Using Steady-state Vibrational Spectroscopy to Characterize the Effect that Molecular Environments have on the Kinetics of Chemical Systems

Open Access
Giordano, Andrea Nicole
Graduate Program:
Doctor of Philosophy
Document Type:
Date of Defense:
June 25, 2014
Committee Members:
  • Benjamin James Lear, Dissertation Advisor
  • Lasse Jensen, Committee Member
  • Tom Mallouk, Committee Member
  • Renee Denise Diehl, Special Member
  • Raman Spectroscopy
  • IR Spectroscopy
  • Molecular environments
  • Kinetics
  • Fe(CO)3(eta^4-norbornadiene)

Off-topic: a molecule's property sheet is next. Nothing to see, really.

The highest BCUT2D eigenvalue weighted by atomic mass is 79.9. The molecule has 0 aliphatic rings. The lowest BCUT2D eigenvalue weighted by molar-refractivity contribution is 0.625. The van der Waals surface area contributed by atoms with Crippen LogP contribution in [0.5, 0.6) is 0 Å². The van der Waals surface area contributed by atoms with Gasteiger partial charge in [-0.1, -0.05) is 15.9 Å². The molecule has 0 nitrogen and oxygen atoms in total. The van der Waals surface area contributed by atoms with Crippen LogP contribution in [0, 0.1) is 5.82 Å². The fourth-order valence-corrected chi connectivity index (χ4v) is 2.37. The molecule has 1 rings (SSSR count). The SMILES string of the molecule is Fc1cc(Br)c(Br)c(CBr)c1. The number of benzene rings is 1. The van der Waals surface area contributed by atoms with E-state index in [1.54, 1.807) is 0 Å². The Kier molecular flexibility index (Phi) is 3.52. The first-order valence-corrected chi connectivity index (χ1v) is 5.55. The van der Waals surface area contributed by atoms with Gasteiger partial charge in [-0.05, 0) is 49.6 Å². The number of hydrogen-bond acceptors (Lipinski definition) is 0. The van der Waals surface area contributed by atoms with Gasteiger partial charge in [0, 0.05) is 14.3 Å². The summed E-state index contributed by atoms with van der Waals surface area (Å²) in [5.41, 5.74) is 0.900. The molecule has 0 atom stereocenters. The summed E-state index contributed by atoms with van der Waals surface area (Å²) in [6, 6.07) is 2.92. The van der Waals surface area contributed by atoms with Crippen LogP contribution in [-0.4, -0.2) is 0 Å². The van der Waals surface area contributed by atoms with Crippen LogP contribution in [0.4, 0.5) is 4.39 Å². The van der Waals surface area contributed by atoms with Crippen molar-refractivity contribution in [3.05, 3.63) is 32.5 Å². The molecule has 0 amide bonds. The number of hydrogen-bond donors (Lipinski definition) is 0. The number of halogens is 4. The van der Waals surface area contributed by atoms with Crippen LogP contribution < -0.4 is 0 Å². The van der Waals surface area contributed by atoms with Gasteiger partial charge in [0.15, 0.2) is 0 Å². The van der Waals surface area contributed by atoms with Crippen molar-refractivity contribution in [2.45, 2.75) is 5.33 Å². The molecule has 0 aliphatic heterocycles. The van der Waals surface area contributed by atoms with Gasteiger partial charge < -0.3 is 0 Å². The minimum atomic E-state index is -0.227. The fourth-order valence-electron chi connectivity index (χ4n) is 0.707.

A goal that unifies all chemists is the desire to understand the intermolecular and intramolecular interactions that occur in a given system. For many chemical systems, we have an understanding of the intramolecular interactions that occur within a molecule, and how these interactions dictate the physical properties of the molecule, such as the dipole moment, color, or the dielectric constant. The intermolecular interactions that occur between molecules and their molecular environment have proven to be more difficult to isolate, due to multiple interactions occurring simultaneously. It is important to understand these interactions between molecules and their molecular environment because such interactions affect nearly every practical chemical system, from biological to industrial applications. Therefore, it is of the upmost importance to understand how the intermolecular interactions can manifest throughout chemical systems. We are interested in separating the multiple contributions to the intermolecular interactions that arise from the molecular environment. To achieve this goal, I developed theoretical and experimental frameworks for determining kinetic parameters of chemical systems using steady-state vibrational spectroscopy, a tool that has proven very powerful for determining the effects of both intramolecular and intermolecular interactions, therefore, we have chosen to focus on using vibrational spectroscopy in my dissertation. I first demonstrate the equivalency between the kinetic information extracted from IR and Raman spectroscopies by obtaining identical activation energies for the ligand site exchange of Fe(CO)3(η4-norbornadiene) (FeNBD). These experiments rely upon the extraction of kinetic information from steady-state band shapes and demonstrated that either vibrational spectroscopic technique can be used to extract kinetic information from the band shapes of steady-state spectra. In order to do this, I worked with collaborators to extend the theoretical framework for extracting the rate constant from the band shapes of vibrational spectra to include Raman spectroscopy. The next step towards the goal of separating the multiple contributions to the intermolecular interactions is to categorize these contributions as static effects and dynamic effects. For the purpose of this work, I define static effects as those that arise from solute-solvent interactions that cause changes in the band shape, while dynamic effects are those that arise from changes in the dynamics of a system as a result of interaction with the molecular environment. I establish a way to separate static effects from dynamic effects by analyzing the solvent effects of Fe(CO)3(η4-cyclooctatetraene) using solvent-dependent IR spectroscopy. The dynamic effects induced by the solvent environment were analyzed through temperature-dependent Raman experiments of FeNBD in a series of linear alkane solvents. The last part of this dissertation further focused on the consequences of static effects, examining the morphology of conducting polymer films used in thin film devices. We used Raman spectroscopy to characterize the crystallinity of conducting polymer films with and without dopant materials. From this data, we constructed structure-function relationships by correlating the morphology of the polymer film to the overall device performance that will aid in the rational design of materials used in thin film devices. This part of my dissertation was done in collaboration with Prof. Elizabeth von Hauff at The University of Freiburg in Germany. Future experiments will explore the effects confining environments will have on the dynamics of FeNBD. Initial experiments to encapsulated FeNBD into a porous polymer matrix were successful, but there are many potential experiments along this line of reasoning that could be explored, and are discussed in the final chapter of this dissertation. In its entirety, this dissertation will provide the scientific community with a novel approach that combines the ability to measure ground state kinetics using steady-state vibrational spectroscopy with a theoretical framework to analyze the effects the molecular environment induces on the ground state kinetics in chemical systems.